With regard to the actual originator of the Forty Hours' Devotion there has been much difference of opinion. The evidence seems to favour the conclusion that a Capuchin Father, Joseph Piantanida da Fermo, was the first to organise the arrangement by which the Forty Hours' Exposition was transferred from church to church in Milan and was there kept up without interruption throughout all the year (see Norbert in the" Katholik", August 1898). On the other hand, the practice of exposing the Blessed Sacrament with solemnity for forty hours was certainly older; and in Milan itself there is good evidence that one Antonio Bellotto organized this in connexion with a certain confraternity at the church of the Holy Sepulchre as early as 1527. Moreover, a Dominican, Father Thomas Nieto, the Barnabite St. Antonio Maria Zaccharia, and his friend Brother Buono of Cremona, known as the Hermit, have all been suggested as the founders of the Forty Hours' Devotion. The claims of the last named, Brother Buono, were urged by Bergamaschi ("La Scuola Cattolica", Milan, September 1908, 327-333), who contends that the Quarant' Ore had been started by Brother Buono at Cremona in 1529. But the evidence in all these cases only goes to show that the practice was then being introduced of exposing the Blessed Sacrament with solemnity on occasions of great public calamity or peril, and that for such expositions the period of forty hours was generally selected. That this period of forty hours was so selected seems in all probability because this was about the length of time that the Body of Christ remained in the tomb, and that the Blessed Sacrament in the Middle Ages was left in the Easter Sepulchre. St. Charles Borromeo speaks as if this practice of praying for forty hours was very ancient; and he distinctly refers it to the forty hours that Christ's Body remained in the tomb, seeing that this was a period of watching, suspense and ardent prayer for all His disciples. In all probability this was the exact truth. The practice of reserving the Blessed Sacrament with some solemnity in the Easter Sepulchre began in the thirteenth or fourteenth century; and seems in some places, e.g. at Zara in Dalmatia, to have been popularly known as the "Prayer [or Supplication] of the Forty Hours". From this the idea grew up of transferring this figurative vigil of forty hours to other days and other seasons. The transference to the carnival tide was very obvious, and is likely enough to have occurred independently to many different people. This seems to have been the case with Father Manare, S.J., at Macerata, c. 1548, but probably the idea suggested itself to others earlier than this.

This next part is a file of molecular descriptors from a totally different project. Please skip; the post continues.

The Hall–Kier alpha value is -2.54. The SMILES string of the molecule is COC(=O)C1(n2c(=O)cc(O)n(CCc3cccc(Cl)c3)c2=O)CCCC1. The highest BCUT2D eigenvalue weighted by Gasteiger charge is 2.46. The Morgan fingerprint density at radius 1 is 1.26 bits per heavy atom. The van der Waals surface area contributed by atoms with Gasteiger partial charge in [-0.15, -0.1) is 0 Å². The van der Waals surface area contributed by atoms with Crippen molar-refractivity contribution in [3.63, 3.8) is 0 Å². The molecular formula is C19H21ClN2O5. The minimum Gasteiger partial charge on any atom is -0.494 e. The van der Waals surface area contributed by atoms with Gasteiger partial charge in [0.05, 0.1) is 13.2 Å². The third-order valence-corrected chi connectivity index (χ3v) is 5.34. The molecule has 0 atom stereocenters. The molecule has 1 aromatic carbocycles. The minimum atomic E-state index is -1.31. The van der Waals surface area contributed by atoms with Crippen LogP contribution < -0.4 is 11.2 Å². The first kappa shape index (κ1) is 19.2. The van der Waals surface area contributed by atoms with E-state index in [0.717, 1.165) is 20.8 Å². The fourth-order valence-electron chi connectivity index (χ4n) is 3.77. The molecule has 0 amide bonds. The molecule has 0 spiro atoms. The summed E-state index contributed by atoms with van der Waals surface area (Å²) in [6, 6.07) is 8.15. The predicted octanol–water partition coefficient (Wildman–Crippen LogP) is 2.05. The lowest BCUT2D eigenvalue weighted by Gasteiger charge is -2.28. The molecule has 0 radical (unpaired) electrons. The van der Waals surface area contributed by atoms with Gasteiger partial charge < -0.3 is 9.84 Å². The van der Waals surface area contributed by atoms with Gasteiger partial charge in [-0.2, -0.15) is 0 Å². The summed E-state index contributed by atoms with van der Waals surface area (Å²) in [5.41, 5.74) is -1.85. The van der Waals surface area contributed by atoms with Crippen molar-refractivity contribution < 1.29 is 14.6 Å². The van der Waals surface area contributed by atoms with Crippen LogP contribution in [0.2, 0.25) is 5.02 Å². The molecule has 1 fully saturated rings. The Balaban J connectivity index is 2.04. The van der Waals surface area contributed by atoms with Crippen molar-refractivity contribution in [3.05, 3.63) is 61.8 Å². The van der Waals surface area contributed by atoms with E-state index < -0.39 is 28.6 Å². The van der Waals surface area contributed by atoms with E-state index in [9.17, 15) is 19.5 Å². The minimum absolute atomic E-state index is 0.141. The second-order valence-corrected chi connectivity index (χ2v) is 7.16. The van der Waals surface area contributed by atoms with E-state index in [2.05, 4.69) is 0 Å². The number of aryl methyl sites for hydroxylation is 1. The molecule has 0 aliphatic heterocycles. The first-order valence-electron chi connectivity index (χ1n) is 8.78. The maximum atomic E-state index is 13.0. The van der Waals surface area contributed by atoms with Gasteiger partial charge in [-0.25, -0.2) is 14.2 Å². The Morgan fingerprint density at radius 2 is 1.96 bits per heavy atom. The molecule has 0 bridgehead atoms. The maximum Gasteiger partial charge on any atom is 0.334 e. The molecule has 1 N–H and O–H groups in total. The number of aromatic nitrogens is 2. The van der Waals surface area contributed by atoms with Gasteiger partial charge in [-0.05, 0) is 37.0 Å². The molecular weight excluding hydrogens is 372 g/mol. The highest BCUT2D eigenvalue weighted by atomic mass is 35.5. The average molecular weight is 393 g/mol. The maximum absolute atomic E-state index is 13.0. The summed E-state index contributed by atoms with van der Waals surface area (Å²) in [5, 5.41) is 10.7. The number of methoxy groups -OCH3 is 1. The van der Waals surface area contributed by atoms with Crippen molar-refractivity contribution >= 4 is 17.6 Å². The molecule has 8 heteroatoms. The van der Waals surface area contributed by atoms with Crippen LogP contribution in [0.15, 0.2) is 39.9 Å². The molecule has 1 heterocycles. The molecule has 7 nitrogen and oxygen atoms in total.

Does God Need the Church?, On the Lord's Appearing: An Essay on Prayer and Tradition, In the School of Love: An Anthology of Early Cistercian Texts, The Poetic Imagination: An Anglican Spiritual Tradition, and Solanus Casey.(Review)(Brief Article)
Jun 01, 2001; Does God Need the Church? By Gerhard Lohfink Liturgical Press (Michael Glazier Book), $39.95, 341 pp. On the Lord's Appearing: An...